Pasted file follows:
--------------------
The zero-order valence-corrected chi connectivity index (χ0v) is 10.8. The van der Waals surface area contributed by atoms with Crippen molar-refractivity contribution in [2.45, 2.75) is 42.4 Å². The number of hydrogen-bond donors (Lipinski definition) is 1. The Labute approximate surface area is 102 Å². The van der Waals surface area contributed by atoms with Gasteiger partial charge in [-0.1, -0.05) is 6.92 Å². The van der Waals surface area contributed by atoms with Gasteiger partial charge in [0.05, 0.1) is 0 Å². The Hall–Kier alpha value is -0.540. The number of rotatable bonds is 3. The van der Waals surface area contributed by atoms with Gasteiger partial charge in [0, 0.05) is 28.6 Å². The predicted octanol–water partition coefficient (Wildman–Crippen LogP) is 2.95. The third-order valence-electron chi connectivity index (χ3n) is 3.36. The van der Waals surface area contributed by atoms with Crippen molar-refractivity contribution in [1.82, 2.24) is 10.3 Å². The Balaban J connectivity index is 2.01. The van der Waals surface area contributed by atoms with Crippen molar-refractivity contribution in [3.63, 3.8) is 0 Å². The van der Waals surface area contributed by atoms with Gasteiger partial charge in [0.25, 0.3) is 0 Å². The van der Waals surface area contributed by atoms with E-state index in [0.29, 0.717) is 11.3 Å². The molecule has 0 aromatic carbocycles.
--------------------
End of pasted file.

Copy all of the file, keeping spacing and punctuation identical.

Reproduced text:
The zero-order valence-corrected chi connectivity index (χ0v) is 10.8. The van der Waals surface area contributed by atoms with Crippen molar-refractivity contribution in [2.45, 2.75) is 42.4 Å². The number of hydrogen-bond donors (Lipinski definition) is 1. The Labute approximate surface area is 102 Å². The van der Waals surface area contributed by atoms with Gasteiger partial charge in [-0.1, -0.05) is 6.92 Å². The van der Waals surface area contributed by atoms with Gasteiger partial charge in [0.05, 0.1) is 0 Å². The Hall–Kier alpha value is -0.540. The number of rotatable bonds is 3. The van der Waals surface area contributed by atoms with Gasteiger partial charge in [0, 0.05) is 28.6 Å². The predicted octanol–water partition coefficient (Wildman–Crippen LogP) is 2.95. The third-order valence-electron chi connectivity index (χ3n) is 3.36. The van der Waals surface area contributed by atoms with Crippen molar-refractivity contribution in [1.82, 2.24) is 10.3 Å². The Balaban J connectivity index is 2.01. The van der Waals surface area contributed by atoms with Crippen molar-refractivity contribution in [3.63, 3.8) is 0 Å². The van der Waals surface area contributed by atoms with Gasteiger partial charge in [0.25, 0.3) is 0 Å². The van der Waals surface area contributed by atoms with E-state index in [0.29, 0.717) is 11.3 Å². The molecule has 0 aromatic carbocycles.